On Wednesday morning, about 50 delivery and rideshare drivers parked outside an Amazon warehouse near Los Angeles. Signs taped to their car windows showed a jogging skeleton sporting an Amazon delivery uniform and carrying a package.
“Running on empty,” the signs read at the rally, which was organized by Mobile Workers Alliance, a group representing gig economy workers. ”We can’t afford gas. Tech giants, pay up.”
The caravan of contractors gathered at the Amazon facility, known as FCA2, to urge the online retailer to follow the lead of Uber, Lyft, DoorDash and Walmart. In recent days, those companies have all added fuel surcharges or increased driver earnings to offset higher gasoline prices.
Amazon has remained mum on the topic as Russia’s invasion of Ukraine pushed gas prices in the U.S. to record levels. The national average for regular gas reached as high as $4.33 a gallon, according to AAA. It’s currently $4.29, up 78 cents from a month ago.
Flex drivers make up a portion of Amazon’s rapidly growing in-house logistics arm. The company also relies on a network of contracted delivery companies, planes, trucks and ships to speed orders to customers’ doorsteps.
Launched in 2015, Flex remains a side hustle for some workers and has become a primary source of income for others. Drivers use their own vehicles to deliver packages in over 50 cities. They earn between $18 and $25 an hour, depending on the type of shift, and are responsible for costs like gas, tolls and car maintenance.
Kerry Selfridge drives full time for Flex in Kansas while he works to get his travel agency off the ground. Selfridge has to fill his tank every day and said the price at the pump has made it even harder to make ends meet.
“My car used to fill up on $25, now it’s closer to $40,” Selfridge said. “I’m spending $280 a week, and lucky to make $500 to $700 during that same period.”
Selfridge, who has three kids, said he’s had to reduce spending on things like meals and entertainment.
“I have to be able to keep them housed and fed,” Selfridge said. “We are a family that regularly eats expensive meals, but now we are getting used to less expensive things.”
Flex drivers deliver Prime packages, as well as Whole Foods and Fresh grocery orders, retrieving them from Amazon warehouses scattered throughout their area. Unlike dedicated Amazon delivery drivers, who usually make multiple stops in a single neighborhood, Flex workers may drive many miles between stops.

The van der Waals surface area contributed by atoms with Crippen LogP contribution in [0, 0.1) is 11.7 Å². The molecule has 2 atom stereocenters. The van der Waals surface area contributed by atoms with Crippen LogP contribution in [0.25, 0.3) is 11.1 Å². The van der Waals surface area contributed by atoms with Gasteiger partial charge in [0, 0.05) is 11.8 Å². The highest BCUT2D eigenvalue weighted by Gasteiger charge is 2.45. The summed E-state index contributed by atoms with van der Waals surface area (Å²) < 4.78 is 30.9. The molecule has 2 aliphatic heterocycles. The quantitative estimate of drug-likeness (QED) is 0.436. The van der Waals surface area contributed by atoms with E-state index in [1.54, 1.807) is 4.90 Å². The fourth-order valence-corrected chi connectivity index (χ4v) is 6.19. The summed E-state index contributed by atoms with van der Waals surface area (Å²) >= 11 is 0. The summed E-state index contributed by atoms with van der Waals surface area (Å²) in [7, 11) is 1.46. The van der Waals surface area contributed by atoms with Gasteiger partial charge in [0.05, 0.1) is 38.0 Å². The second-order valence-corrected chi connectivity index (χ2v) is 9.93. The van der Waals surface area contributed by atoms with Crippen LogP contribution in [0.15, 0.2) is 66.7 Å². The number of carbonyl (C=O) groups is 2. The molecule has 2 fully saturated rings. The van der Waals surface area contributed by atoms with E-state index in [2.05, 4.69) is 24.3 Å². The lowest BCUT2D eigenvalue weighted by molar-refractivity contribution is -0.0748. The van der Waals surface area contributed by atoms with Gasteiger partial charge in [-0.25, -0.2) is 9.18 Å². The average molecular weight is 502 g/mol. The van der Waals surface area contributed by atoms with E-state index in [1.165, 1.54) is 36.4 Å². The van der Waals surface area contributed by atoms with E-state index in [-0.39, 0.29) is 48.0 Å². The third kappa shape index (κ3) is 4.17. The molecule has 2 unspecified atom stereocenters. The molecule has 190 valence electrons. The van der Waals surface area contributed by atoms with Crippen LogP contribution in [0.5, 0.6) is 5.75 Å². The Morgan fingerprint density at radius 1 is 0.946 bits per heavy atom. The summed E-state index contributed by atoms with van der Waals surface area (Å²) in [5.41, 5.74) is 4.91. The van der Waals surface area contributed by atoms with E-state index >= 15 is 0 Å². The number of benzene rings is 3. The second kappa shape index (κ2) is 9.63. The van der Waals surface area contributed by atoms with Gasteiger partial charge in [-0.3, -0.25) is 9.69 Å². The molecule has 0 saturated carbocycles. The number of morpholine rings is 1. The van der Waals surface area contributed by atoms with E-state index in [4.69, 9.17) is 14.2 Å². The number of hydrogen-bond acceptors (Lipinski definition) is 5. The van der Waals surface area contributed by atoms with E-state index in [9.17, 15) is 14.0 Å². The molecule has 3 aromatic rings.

One way to maximize earnings is through tips. Flex drivers told CNBC that only deliveries for Whole Foods and Fresh include that option for customers, and those gigs have become harder to find as more drivers seek them out.
Jana, a Flex driver in San Francisco who didn’t want to user her full name, said tips make driving for Flex worth her time. She’s noticed fewer opportunities of late, which means less potential income just as her costs are soaring.
Jana bought a Toyota Prius in 2018 to get better mileage while making deliveries. With San Francisco gas prices topping $5.90 a gallon, “it feels like I don’t even drive a hybrid anymore,” she said.
Competing for surge pay
Base pay on Flex is roughly $18 an hour. Amazon will sometimes offer increased rates, or surge pricing, to entice drivers to pick up a shift. Blocks with surge rates are typically in high demand and can pay up to $35 an hour.
Just as drivers gravitate to orders that include tips, they’ve also flocked to shifts with higher pay, increasing competition among Flex workers.
“I’m not taking any base-pay blocks now,” said Scott Dueringer, a part-time Flex driver in Fort Lauderdale, Florida. “Only surged-pay blocks. But those are few and far between here.”
An Amazon spokesperson said in an emailed statement that the company is “closely monitoring the situation” and listening to drivers’ concerns.
“We’ve already made several adjustments through pricing surges in impacted areas to help ease some of the financial challenges,” the spokesperson said. “As the situation evolves, we’ll continue to make changes where we can to help support our partners.”
Meanwhile, some Flex drivers are picking up work from Uber, DoorDash or Instacart, because they may have shorter routes that require less gas. Last week, Uber added a surcharge of up to 55 cents per trip and 45 cents for Uber Eats deliveries to help drivers deal with higher fuel costs. Lyft followed with a similar announcement.
Laura Chelton in Seattle said she ditched Flex entirely and returned to working as a full-time nanny. Some former colleagues are also leaving because, when it comes to the economics of the job, “it just doesn’t work,” Chelton said.
Khaterine Cote, who attended Wednesday’s rally, relies on earnings from Flex and other delivery services to take care of her two young children and to support family members in Venezuela.
Cote, a single mom, brings in $140 to $150 a day from Flex and said about half her pay is going to gas. On top of that, a 40-year high in inflation rates means she’s paying more for all of her other daily essentials.
“Right now I don’t have savings because everything is more expensive,” Cote said. “So that’s really difficult for every single driver at the moment.”